Netherlands native Vienna Romanov, 29, said she and her husband were aware of the United States’ travel ban when they planned their autumn tour of New York City and New England, but were undeterred.
“We’re very fortunate to have a Dutch passport because, not to be arrogant, but it brings us everywhere,” Romanov said.
Other travelers are not so lucky. On September 24, President Donald Trump issued a revised travel ban that added North Korea and Chad to the list of countries whose citizens are barred from traveling to the United States, including Yemen, Syria, Libya and Iran.
In April, NYC & Company, the official tourism organization for New York City, issued a report projecting an overall decline in international tourism in the city by 2.1 percent in 2017, in part due to a travel ban or policy of extreme vetting potentially dissuading visitors.
International tourism is a major source of retail revenue in the Soho, Nolita and Little Italy neighborhoods of Manhattan, and the ban has some small businesses concerned. All six of the shop owners and workers interviewed for this story reported a change in tourist flow this year, and noted concern that the travel ban could contribute to an unfavorable environment for foreign tourism.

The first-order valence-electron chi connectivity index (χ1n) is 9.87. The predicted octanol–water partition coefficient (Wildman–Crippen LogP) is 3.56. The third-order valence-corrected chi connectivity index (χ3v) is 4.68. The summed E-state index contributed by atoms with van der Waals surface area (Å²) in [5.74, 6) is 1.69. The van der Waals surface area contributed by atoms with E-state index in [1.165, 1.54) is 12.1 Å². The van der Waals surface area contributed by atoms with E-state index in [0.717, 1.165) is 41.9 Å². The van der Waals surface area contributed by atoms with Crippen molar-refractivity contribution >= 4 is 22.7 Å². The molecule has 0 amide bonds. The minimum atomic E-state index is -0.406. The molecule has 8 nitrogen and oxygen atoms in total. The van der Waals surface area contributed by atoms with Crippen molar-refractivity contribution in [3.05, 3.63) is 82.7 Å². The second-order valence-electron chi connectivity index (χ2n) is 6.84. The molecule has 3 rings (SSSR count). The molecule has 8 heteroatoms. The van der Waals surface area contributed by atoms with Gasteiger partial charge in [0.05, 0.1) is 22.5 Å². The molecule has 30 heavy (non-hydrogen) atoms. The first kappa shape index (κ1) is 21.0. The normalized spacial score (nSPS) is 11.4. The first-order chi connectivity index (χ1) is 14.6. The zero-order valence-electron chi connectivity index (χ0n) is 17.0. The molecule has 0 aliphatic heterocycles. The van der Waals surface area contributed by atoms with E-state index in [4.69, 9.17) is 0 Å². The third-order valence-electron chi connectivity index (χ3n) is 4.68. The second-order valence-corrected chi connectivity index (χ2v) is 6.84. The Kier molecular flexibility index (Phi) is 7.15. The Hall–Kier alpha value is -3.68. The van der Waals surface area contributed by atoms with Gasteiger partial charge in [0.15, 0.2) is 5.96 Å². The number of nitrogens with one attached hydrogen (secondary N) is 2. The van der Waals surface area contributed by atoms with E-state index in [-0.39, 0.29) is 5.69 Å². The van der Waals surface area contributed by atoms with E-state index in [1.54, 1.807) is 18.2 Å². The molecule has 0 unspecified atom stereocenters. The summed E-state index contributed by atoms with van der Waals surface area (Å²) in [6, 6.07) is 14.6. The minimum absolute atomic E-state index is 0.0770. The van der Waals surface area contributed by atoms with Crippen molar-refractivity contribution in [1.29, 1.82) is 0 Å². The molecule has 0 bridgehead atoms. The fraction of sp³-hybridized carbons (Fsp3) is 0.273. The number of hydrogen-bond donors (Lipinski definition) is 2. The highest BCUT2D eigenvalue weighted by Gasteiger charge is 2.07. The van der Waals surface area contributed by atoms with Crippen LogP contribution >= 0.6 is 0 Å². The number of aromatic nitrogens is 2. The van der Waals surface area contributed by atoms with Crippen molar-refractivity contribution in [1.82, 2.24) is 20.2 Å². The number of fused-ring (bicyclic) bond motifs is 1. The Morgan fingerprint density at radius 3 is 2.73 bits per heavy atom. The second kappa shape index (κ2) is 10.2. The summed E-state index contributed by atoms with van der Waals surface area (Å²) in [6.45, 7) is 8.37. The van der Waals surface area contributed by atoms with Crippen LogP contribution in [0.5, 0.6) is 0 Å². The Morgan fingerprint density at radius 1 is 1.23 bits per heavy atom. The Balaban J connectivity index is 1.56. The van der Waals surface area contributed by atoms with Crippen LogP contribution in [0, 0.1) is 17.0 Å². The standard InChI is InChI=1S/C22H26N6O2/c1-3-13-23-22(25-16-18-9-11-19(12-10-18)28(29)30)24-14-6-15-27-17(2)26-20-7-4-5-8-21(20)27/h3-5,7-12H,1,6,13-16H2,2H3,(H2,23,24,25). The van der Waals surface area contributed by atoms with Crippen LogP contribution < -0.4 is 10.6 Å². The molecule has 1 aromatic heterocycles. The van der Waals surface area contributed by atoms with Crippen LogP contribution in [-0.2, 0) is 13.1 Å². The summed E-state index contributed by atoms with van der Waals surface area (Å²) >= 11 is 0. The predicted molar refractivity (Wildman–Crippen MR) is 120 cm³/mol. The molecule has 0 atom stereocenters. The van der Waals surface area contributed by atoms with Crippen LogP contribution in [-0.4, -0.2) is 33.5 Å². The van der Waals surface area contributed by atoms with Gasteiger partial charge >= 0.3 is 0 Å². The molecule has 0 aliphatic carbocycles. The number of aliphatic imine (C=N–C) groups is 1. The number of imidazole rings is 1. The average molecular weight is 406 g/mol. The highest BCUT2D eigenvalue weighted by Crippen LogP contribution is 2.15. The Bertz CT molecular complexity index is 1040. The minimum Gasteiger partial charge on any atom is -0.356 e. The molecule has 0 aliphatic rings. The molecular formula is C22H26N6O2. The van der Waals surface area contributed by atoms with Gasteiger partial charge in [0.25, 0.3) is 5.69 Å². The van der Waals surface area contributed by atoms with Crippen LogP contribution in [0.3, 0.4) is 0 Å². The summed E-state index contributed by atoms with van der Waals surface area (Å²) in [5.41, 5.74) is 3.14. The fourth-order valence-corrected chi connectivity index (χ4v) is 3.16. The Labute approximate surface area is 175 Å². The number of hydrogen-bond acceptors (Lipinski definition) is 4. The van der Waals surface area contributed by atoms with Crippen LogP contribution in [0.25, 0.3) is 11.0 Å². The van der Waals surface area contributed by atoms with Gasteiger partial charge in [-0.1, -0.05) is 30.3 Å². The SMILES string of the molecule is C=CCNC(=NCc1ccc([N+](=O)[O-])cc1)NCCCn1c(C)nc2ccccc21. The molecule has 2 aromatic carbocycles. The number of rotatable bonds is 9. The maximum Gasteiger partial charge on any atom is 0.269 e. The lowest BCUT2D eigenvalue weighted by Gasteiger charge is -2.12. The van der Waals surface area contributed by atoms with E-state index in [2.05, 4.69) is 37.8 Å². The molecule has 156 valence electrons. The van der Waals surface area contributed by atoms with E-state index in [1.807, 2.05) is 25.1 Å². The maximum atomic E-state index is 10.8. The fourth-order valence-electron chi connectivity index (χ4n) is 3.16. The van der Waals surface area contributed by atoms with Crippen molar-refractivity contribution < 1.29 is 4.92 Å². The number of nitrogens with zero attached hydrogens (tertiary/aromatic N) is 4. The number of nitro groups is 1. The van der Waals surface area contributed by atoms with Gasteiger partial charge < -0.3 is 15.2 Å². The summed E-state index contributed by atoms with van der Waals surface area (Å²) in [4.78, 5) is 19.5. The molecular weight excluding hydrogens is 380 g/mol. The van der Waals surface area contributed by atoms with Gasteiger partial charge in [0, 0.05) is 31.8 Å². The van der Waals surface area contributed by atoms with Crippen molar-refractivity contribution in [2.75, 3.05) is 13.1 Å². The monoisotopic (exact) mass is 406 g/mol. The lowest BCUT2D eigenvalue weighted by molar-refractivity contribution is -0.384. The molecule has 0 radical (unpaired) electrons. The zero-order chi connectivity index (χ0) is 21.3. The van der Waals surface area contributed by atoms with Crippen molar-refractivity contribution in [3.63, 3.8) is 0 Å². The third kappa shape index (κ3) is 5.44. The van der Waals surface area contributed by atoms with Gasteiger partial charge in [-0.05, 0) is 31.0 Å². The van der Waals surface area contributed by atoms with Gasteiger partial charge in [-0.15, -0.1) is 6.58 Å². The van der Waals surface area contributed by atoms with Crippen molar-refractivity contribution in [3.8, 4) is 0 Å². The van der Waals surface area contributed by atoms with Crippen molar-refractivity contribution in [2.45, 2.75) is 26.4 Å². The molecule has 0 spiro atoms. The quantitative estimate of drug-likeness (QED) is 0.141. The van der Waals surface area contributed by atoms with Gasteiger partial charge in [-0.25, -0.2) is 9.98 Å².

Leila May Makdissi, owner of Cydwoq, a boutique in Nolita that sells handmade leather goods, said not only did her shop experience a particularly slow Columbus Day Weekend, but also fewer foreign tourists over the peak summer season.
“I don’t think necessarily the countries that are banned are the biggest source of customers,” Makdissi said. “But the whole feeling that America is closing itself to other people is more what I am worried about.”
Jennifer Wang, owner of Frozen Sweet, an ice cream shop in Little Italy, said her shop also experienced a drop in business from foreign tourists. She said foreign tourists account for about half of the shop’s customers, and she said she is concerned about how a further dip could impact her business. “It affects us a lot,” Wang said.
Since the start of President Trump’s administration, U.S. favorability has declined in many areas across the world, according to the Pew Research Center. Barbara Shelsky, manager of fashion boutique Nu New York in Nolita, said she is worried that the political climate could be affecting the country’s “cool” factor, as well as its reputation for openness.
Shelsky, who is originally from France, said her own family is wary about coming to the U.S. “The feedback is, ‘I’m not sure I want to come to New York, and I am not sure I want to give money to this country,’” Shelsky said.